So where should we allow surrogate endpoints? I think we should allow them in cases that are dire, where without a drug approved on a surrogate, people will pass away in a short period of time. I’m okay with them when there are a few other treatment options, for people who have very few options, like melanoma maybe five, six years ago. That’s where you want an accelerated approval. There’s literally nothing else we have to give people with that condition.
I also think there has to be a yin to the yang. There should be post-marketing commitments in randomized trials so they actually do what we think they do. And those should be enforced. And we’ve done studies where we show that with about five years of follow-up of 36 drugs approved based on a surrogate, only five later improved survival. Currently, we are failing at enforcing these commitments.
Is that what you are saying in your recent paper in Mayo Clinic Proceedings?
That was in JAMA Internal Medicine a year ago. In the Mayo paper, we go even further. We show that many of these drugs getting approved on surrogate endpoints are getting full approval, meaning there’s no post-marketing efficacy commitment. And when they’re giving full approval, the FDA’s own regulatory language says, “We will do that only when we have proof that a surrogate is ‘established.’ And we show that in a big chunk—37% of those cases—these established surrogates had no data that have ever even looked to see if they correlate at all with survival, let alone being established. There’s no study on the topic.
So you want those approvals to be contingent upon post-market studies that will test the proposition whether that surrogate marker is, in fact, related to survival or quality of life.
Yes. And I would just add to that I want those post-marketing randomized trials to be done in a timely fashion.
I would also say that I want the accelerated approval to be given in the right settings, where things are dire, rare, and there are few other options. Not when there’s 83 other regimens approved for the treatment. And in fact, we have some unpublished data where we show that is, in fact, the case. People call something an unmet medical need, and you look and there’s 80 different treatments. On what planet is that an unmet medical need?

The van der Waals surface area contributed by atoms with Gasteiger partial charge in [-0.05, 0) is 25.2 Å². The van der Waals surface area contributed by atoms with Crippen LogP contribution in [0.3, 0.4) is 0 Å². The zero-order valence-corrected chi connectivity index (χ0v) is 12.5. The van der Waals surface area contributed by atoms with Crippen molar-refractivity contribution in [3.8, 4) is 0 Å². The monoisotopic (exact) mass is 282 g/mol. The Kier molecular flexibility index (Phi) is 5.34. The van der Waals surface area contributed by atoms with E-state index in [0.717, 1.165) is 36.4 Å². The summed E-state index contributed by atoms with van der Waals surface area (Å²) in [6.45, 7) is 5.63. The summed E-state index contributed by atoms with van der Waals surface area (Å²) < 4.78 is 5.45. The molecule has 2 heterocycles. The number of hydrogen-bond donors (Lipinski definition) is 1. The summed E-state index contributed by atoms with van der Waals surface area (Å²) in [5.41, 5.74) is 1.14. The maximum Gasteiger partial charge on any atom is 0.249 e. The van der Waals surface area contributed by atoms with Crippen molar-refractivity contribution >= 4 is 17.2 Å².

What do you think of the Right to Try laws?
I think they’re terrible. They’re disingenuous. They’re written by people who want to weaken the FDA. That’s their ultimate purpose. They’re written under the guise of helping patients, but they do no such thing. In fact, FDA data shows that 99% of all requests for compassionate use are granted by the FDA, but very few requests are actually granted by companies. The companies are the barriers. Companies don’t want to give you their experimental drug so that this person can take it and have some side effect and then kill the whole drug development pipeline. That’s the real barrier.
There’s a lot of enthusiasm about cancer treatment. Do you think we’re in a bubble that’s going to burst?
We’re absolutely in a bubble. We have this huge amount of years of life lost because of cancer. It’s a horrible problem. It’s probably, by some measurements, worse than cardiovascular disease. People always say like, death from cardiovascular disease is greater, but that’s not the right metric. The metric is, you know, cancer is killing people at untimely ages. 40-year-old people. That’s a huge loss of years of life.
I mean, the moonshot is right. We need to actually, as a society, do something about this problem. And I believe with the proper moonshot, we might be able to do something about it. But this is a joke of a moonshot. I call it a puddle jump. I mean, this is, you know, $700 million when you’ve been spending $5 billion a year, year after year. That’s not even on the right scale.
And all of these things that get touted in the moonshot, we already know they’re not going to bend these cancer statistics markedly. Immunotherapy. Immunotherapy has 20% to 30% response rates in a handful of cancers. If you made a pie of all the cancers that are killing people, and you highlighted all of the cancer indications that are amenable to immunotherapy, you’ll have a piece of pie that is too small to serve in a restaurant. I mean, it’s a sliver of the pie.
You’re critical of screening; you think many drug approvals are based on misleading surrogate markers; the excitement about immunotherapy you think is misplaced. So where would you put our efforts?
I think the one thing that has to be done is an unconflicted clinical trials agenda. We have cooperative groups doing a few important randomized trials, but we have almost nobody setting a vigorous clinical trials agenda, where we compare, you know, the things we have in different dosing, different schedules, different strategies.
Right now, 9% of patients are on clinical trials. People always say that it should be higher, but I would actually say something different. I would say that it should be much higher, but specifically, randomized trials conducted by nonconflicted sponsors. I would say the federal government should create an agency of nonconflicted randomized control trials, where people who design the trials are experts who are without conflicts. And they should have Medicare pay for the drugs in the study. Now we depend on the company donating the drug, and the company will only donate the drug if we ask the question the way the company wants to ask it. That’s a big problem.
I also think you have to fund cancer biological science research very broadly, and in a non-fad way. Giving people high doses of chemotherapy and giving bone marrow transplants—that was in vogue for 10 years. Before that, it was multidrug combination therapy. There was targeted therapy, and now we have the immunotherapy and precision medicine. Maybe it is a little harsh to call these fads, because they had many real successes, but they are fads in the sense that in the years they were in vogue, there was little funding or attention for anything else. I don’t think funding should be subject to such fads. It should be more consistent and broad.
The transcript of this interview has been edited for length and clarity.